No one was paying much attention to the time, but it was probably a few minutes before 11 a.m. on Tuesday of last week when the action began in Tripoli, clearly visible from the windows of the Rixos hotel.
The morning hours are usually calm in Tripoli, and this too was a quiet, clear morning. Behind the tall trees in the adjacent park lies Bab al-Aziziya, the fortress-like headquarters of Libyan leader Moammar Gadhafi. The compound is as large as an entire city neighborhood and is surrounded by a massive wall, machine gun nests, barriers and watchtowers. It's a short walk from the hotel to Bab al-Aziziya.
Suddenly the first jet came screaming through the sky, but the noise it made was different this time: higher, shriller and much louder. Then the sound of loud explosions punctuated the air. The walls shook and the bombing continued unabated.
NATO jets were attacking Tripoli at low altitude for the first time. They came in waves separated by a few minutes. Then, around 2 p.m., they came a second time. They dropped 60 to 80 large bombs. Giant brown and black clouds of smoke rose into the sky on the other side of the park.
The bombing represents a new phase in the war over Libya, say NATO officials, who are trying to increase pressure on Gadhafi. They know that time is short, now that the Libyan leader appears to have his back against the wall. In Tripoli, it feels as if the NATO forces were now directly targeting the dictator, a man responsible for the deaths of so many people. In theory, however, Gadhafi can not be made into a target, because the United Nations resolution on Libya only permits the Western forces to engage in actions intended to protect civilians.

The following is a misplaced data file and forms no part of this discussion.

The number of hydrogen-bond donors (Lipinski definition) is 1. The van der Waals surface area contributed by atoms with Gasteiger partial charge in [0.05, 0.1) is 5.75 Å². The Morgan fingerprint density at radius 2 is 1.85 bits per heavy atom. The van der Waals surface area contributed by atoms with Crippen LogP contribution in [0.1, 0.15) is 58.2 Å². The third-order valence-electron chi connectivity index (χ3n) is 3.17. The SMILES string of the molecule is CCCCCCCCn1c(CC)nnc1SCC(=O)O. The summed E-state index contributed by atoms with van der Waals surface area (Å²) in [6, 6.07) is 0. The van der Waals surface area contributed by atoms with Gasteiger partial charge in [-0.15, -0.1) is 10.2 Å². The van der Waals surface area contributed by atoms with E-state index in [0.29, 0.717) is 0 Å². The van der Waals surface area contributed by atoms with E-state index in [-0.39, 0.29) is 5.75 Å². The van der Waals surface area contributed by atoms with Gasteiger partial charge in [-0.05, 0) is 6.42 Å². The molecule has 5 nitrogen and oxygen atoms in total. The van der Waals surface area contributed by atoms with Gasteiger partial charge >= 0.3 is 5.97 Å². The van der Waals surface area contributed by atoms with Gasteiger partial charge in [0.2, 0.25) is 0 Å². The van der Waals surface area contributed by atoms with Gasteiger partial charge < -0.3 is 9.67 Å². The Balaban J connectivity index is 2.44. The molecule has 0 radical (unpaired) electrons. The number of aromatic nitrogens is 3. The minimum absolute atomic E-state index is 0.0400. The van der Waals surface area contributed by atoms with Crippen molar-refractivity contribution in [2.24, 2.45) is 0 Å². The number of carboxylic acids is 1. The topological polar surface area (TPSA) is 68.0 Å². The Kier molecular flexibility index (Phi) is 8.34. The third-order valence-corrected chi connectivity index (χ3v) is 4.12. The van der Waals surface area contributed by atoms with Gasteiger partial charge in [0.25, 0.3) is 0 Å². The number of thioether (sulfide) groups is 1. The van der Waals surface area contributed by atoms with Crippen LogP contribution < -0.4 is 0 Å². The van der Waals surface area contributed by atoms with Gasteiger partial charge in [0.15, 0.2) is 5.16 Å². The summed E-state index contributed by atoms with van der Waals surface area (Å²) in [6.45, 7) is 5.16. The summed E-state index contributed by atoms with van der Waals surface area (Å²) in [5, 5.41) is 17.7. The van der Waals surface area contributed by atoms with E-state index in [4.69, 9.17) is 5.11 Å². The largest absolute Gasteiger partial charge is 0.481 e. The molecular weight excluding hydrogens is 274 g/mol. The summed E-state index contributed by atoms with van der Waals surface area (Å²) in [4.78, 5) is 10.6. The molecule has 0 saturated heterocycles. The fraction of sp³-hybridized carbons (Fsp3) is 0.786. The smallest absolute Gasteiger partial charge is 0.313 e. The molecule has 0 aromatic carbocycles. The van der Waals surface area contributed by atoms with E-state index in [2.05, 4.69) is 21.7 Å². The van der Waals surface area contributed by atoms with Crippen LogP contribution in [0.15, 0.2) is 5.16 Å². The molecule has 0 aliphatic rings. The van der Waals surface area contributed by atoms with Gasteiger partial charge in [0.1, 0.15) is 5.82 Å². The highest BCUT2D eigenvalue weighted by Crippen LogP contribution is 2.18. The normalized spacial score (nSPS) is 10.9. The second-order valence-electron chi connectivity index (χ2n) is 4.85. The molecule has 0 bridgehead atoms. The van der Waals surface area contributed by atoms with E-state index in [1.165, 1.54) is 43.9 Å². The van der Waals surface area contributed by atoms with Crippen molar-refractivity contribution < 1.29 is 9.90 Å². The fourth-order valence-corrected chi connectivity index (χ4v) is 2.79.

Meanwhile, a group of reporters from around the world are holed up in the five-star luxury of the Rixos, watching the hunt at close range -- in an atmosphere that couldn't be more bizarre, at room prices of €300 ($435) a night and dinner at $50 a person.
Some would call it perverse, the idea that journalists are spooning the foam from their cappuccinos in the hotel's outdoor bar while precision bombs rip apart bunkers and probably soldiers just beyond the nearby trees. But life at the Rixos and at Bab al-Aziziya follows its own rules. Gadhafi's people escort the reporters to the hotel, and guards are posted in the driveway to prevent them from setting out on their own. Anyone who wants to investigate the situation outside the hotel must do so in the company of a friendly government "minder." Of course, this makes it impossible to speak with rebels in the city.